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I have a series of nodes to be connected to a road network, so as to calculate the cost of transportation. I used shapely to snap the nodes to the road network polylines. Most of the connections worked well, however, there are several connecting to very far road segments, instead of a near road. I don't understand what could have gone wrong here.

strange snapping results

here is the essential part of the codes:

# points are the nodes
# roadLine is the road network in linestring
ptsPrj = points.copy()   # find the points project to locations on the road network 
ptsPrj['geometry'] = ptsPrj.apply(lambda row: roadLine.interpolate(roadLine.project(row.geometry)), axis = 1)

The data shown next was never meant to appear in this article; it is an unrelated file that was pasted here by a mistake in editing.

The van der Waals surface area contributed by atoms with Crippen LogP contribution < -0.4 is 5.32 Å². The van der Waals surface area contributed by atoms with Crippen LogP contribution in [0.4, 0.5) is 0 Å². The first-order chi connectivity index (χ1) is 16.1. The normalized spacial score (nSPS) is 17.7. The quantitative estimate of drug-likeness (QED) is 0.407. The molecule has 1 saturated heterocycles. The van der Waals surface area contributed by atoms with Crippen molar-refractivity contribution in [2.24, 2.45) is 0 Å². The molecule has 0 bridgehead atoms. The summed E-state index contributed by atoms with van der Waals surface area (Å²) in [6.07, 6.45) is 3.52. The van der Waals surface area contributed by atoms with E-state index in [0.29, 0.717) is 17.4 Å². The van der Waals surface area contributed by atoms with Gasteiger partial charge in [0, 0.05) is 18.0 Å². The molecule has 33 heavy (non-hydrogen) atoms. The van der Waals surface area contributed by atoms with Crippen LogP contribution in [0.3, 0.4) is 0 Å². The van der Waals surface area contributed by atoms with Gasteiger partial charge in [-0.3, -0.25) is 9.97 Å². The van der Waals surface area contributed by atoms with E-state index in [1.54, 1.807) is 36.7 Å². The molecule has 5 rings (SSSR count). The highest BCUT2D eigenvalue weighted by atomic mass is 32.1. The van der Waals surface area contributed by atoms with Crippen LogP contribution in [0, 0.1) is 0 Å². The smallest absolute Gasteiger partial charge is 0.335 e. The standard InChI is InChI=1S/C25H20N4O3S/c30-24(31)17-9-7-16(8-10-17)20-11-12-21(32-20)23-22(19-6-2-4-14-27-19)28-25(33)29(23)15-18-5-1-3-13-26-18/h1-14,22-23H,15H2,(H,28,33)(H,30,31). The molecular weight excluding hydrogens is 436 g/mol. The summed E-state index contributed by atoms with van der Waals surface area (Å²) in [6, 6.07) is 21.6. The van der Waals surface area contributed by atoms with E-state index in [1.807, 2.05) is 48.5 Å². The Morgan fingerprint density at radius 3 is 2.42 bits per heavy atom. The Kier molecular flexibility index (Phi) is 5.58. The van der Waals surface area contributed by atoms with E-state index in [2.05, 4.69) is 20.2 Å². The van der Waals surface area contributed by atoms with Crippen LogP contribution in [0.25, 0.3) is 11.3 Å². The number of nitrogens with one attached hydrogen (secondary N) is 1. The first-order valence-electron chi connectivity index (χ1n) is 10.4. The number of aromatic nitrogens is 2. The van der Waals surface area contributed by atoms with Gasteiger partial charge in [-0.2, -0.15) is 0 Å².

# join the points with its projecting points on the road network

joinPts = points.copy()
for i in range(len(points)):
    joinPts.at[i, 'geometry'] = LineString([points.at[i,'geometry'], ptsPrj.at[i, 'geometry']])
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For anyone who might be interested in the future, I found a solution:

# points are the nodes; roadLine is the road network in linestring
join = points.copy()
join['geometry'] = join.apply(lambda row: nearest_points(row.geometry, roadLine), axis = 1)
join['line'] = join.apply(lambda row: LineString(row.geometry), axis = 1)
join = join.set_geometry('line')

So, essentially, using 'nearest_points' appears to be more reliable than using the interpolate-project functions to find shortest path.

the corrected output is as the graph below. corrected graph

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